February 6, 2014
Global Health and Human Rights
• Right to health is not the same as the right to be (perfectly) healthy
o If a child is born deaf, does the child have the right to perfect hearing? Cochlear
No; it is an expensive procedure that puts an extra strain on resources
and being deaf is not technically a major restraint on the quality of life—it
can be managed.
o But, does the child have a right to get the information so he/she can lead a
o Skepticism about the human right to health;
Unclear who bears the duty to ensure right to health; concept itself is
Individual rights and access may be prioritized vs. public health/ health
Single issue advocacy may be damaging
How does the approach challenge people’s self-advocacy?
Complicated by the “right to live” and “right to die” debates, and Human
Right to Health action and lawsuits
What happens if the elite choose to fund only the private health system?
What if all our resources go towards curing HIV/AIDS?
• There are fundamental human rights that we as a society should be able to fully realize,
whereas other human rights come from progressive realization.
o Limited resources and funds and often states cannot help you attain certain
human rights coming from progressive realization.
• Human rights and health
o Health is a lot more than the presence of disease;
Human agency view of health; people’s capacity and freedom to lead a
• Right to choose how to act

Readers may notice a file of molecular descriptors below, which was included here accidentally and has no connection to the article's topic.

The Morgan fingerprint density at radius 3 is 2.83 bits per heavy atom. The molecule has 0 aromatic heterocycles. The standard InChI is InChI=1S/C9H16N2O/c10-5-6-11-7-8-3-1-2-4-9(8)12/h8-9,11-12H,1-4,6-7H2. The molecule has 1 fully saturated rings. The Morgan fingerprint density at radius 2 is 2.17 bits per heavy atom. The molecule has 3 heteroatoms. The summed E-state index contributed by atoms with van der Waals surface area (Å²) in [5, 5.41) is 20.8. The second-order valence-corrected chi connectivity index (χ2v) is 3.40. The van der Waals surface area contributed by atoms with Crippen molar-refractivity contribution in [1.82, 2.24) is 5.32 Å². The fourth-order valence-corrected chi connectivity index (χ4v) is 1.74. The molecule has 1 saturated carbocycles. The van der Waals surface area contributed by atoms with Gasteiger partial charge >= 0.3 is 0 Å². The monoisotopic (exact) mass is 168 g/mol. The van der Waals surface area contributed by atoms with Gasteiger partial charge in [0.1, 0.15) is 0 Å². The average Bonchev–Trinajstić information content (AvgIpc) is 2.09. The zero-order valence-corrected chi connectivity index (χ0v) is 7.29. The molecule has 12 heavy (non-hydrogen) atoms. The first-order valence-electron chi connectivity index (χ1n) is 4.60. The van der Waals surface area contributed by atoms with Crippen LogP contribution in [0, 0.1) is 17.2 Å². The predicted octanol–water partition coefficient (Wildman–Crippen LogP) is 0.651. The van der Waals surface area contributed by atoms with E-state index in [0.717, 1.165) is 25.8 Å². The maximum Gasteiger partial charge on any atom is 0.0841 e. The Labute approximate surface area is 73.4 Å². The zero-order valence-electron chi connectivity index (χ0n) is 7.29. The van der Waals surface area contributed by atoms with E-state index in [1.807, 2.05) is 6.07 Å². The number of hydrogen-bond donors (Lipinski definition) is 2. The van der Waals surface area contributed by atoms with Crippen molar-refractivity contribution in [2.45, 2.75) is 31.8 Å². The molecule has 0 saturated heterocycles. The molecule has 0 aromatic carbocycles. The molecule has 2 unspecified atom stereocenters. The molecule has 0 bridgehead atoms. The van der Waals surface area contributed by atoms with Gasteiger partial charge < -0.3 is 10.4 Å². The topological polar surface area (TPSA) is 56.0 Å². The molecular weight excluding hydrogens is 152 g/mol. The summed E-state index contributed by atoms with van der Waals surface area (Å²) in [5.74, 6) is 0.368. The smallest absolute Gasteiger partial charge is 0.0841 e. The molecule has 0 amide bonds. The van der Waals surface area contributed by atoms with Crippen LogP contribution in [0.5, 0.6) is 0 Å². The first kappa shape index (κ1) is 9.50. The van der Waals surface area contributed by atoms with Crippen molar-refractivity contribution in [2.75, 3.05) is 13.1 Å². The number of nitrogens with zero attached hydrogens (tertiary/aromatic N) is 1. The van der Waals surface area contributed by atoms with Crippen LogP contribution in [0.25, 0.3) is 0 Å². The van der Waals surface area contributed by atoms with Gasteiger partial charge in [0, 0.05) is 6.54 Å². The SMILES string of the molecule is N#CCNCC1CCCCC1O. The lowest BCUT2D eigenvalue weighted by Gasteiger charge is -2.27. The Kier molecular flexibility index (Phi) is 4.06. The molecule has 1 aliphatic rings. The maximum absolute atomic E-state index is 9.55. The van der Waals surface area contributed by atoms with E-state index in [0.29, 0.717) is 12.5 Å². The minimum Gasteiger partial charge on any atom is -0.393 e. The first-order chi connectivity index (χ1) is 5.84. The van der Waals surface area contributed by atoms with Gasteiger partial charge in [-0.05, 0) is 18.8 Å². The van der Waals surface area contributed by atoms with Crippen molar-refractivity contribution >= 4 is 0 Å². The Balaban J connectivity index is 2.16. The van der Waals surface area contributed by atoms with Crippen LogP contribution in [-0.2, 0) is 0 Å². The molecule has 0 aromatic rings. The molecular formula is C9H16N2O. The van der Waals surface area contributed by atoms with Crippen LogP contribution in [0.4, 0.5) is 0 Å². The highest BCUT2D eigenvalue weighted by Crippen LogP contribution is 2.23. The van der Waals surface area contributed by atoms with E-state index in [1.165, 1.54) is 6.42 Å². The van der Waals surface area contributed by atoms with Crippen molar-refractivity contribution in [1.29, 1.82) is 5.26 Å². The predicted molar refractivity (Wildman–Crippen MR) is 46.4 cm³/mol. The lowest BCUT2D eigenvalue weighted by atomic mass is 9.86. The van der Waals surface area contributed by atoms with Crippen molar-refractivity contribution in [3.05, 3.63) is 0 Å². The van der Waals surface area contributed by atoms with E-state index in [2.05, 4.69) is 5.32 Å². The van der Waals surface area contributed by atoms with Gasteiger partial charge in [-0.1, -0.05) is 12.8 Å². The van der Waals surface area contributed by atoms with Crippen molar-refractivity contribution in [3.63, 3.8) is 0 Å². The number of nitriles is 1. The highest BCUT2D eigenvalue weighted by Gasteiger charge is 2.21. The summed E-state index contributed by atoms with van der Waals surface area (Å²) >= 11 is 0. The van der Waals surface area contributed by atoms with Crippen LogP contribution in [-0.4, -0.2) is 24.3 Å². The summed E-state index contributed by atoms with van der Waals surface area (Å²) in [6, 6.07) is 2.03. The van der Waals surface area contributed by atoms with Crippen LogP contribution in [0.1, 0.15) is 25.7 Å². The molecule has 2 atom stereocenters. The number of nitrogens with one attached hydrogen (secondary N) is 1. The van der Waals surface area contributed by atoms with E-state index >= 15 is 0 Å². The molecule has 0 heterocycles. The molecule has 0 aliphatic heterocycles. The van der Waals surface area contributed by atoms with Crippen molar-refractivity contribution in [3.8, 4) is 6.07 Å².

• Right to adequate conditions and material resources o Consider people’s rights at end-of-life care, their right to
die comfortably rather than their right to be kept alive. How
much resources should be set aside for this?
Right to health; is related to the attainment of other human rights as
described in the International Bill of Human Rights, including the right to
basic needs, education, vocation, access to resources and information,
• Four key elements; availability, accessibility, acceptability, quality.
o What are the most commonly reported issues within these
Availability; sufficient quantity (ie. Consider limited
access of those in rural areas), private enterprises
on the increase, long wait times.
Accessibility; transportation, out-of-pocket
expenses; universal health coverage would make
healthcare affordable and accessible.
Acceptability; discrimination based on gender,
religion, race, etc. that falls into domain of
• Consider women being
discriminated/stigmatized heavier than men
for having an STD.
Quality; issues around evidence-based medicine,
safety issues when coming to receiving care, etc.